West Coast
Endangered coho salmon travel through state and federal marine waters off the U.S. West Coast during their epic migration, making them susceptible to harm from industrial activities, including seabed mining. Brandon Cole

CA - New California Law Bars Seabed Mining in State Waters

California’s marine waters are home to ecosystems that harbor as much biodiversity as tropical rainforests and provide food, shelter, and nursery habitat for a huge range of life, from forage fish to killer whales.

And today the state’s ocean territory gained needed safeguards when Governor Gavin Newsom (D) signed the California Seabed Mining Prevention Act (AB 1832), which will protect roughly 2,500 square miles of ocean and nearshore waters from hard mineral extraction.

The bipartisan bill passed the Assembly and the Senate with a combined vote of 113-0.

California now joins Oregon and Washington as the only states prohibiting seabed mining. Together, the waters covered by these prohibitions form one of the largest marine areas in the world—more than 7,700 square miles—where seabed mining is explicitly and proactively banned through legislation. However, federal marine waters, which are found from 3 miles to 200 miles offshore, remain susceptible to harm given that mineral mining leases are available through the U.S. Department of the Interior.

Off California as in the rest of the world, the ocean faces a compounding array of stressors—from industrialization to climate change, ocean acidification, and other forces—that will increasingly challenge humankind’s ability to balance development and resource extraction with conservation and ensure thriving coastal and ocean-dependent communities. In this context, it is critical to identify and address emerging and future threats, including activities that might harm sensitive seafloor habitats that provide benefits to people and wildlife.

Although California state waters do not represent a marketable source for battery metals, which is the main justification that mining companies use for wanting to extract resources from the seafloor, industry interest may pivot to these waters for other minerals. Research on historical and possible future demand suggests that the most likely minerals of interest are phosphorites—used in industrial fertilizer and found in Southern California waters—as well as gold, titanium, and other precious and semiprecious metals present along the north coast. For example, in 1961 the federal government leased 30,000 acres on Forty-Mile Bank off San Diego for a prospective phosphorite mining operation, which ultimately failed to launch. And in 1981, the Department of the Interior finalized an environmental impact statement for a proposed mineral lease offering in the Gorda Ridge area offshore of Oregon and Northern California.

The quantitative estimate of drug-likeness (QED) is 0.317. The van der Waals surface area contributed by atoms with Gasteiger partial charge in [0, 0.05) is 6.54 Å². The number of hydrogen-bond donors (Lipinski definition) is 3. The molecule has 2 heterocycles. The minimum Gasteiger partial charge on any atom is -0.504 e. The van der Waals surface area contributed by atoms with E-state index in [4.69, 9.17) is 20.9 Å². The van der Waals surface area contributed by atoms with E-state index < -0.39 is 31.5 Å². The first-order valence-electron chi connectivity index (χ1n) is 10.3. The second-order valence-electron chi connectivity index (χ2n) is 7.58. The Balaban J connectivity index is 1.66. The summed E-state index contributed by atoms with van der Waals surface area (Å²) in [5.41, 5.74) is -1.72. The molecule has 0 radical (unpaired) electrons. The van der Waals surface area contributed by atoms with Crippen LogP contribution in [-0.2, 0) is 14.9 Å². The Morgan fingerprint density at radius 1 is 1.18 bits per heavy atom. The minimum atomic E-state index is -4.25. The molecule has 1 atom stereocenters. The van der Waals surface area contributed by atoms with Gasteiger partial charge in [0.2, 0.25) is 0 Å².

As industry interest in seabed mining has grown, so too has its opposition, internationally and along the U.S. West Coast, including in California. In 2020 and 2021, more than 40 groups provided written or verbal testimony to the California State Lands Commission supporting a seabed mining ban. And elsewhere around the globe, seabed mining proposals have been met with strong resistance, including from Tribal Nations and Indigenous peoples, marine scientists, and nongovernmental institutions, along with technology and car-manufacturing companies.

Scientists are warning that the ecological effects of seabed mining could be profound. That’s why today The Pew Charitable Trusts joins the Monterey Bay Aquarium, the Surfrider Foundation, and other California leaders and groups in applauding this bill. With this legislation, California is taking an important, science-based precautionary step to protect the health of our ocean and coast for this and future generations.

Jos Hill is a project director and Bobby Hayden is an associate manager with The Pew Charitable Trusts’ conserving marine life in the United States project.

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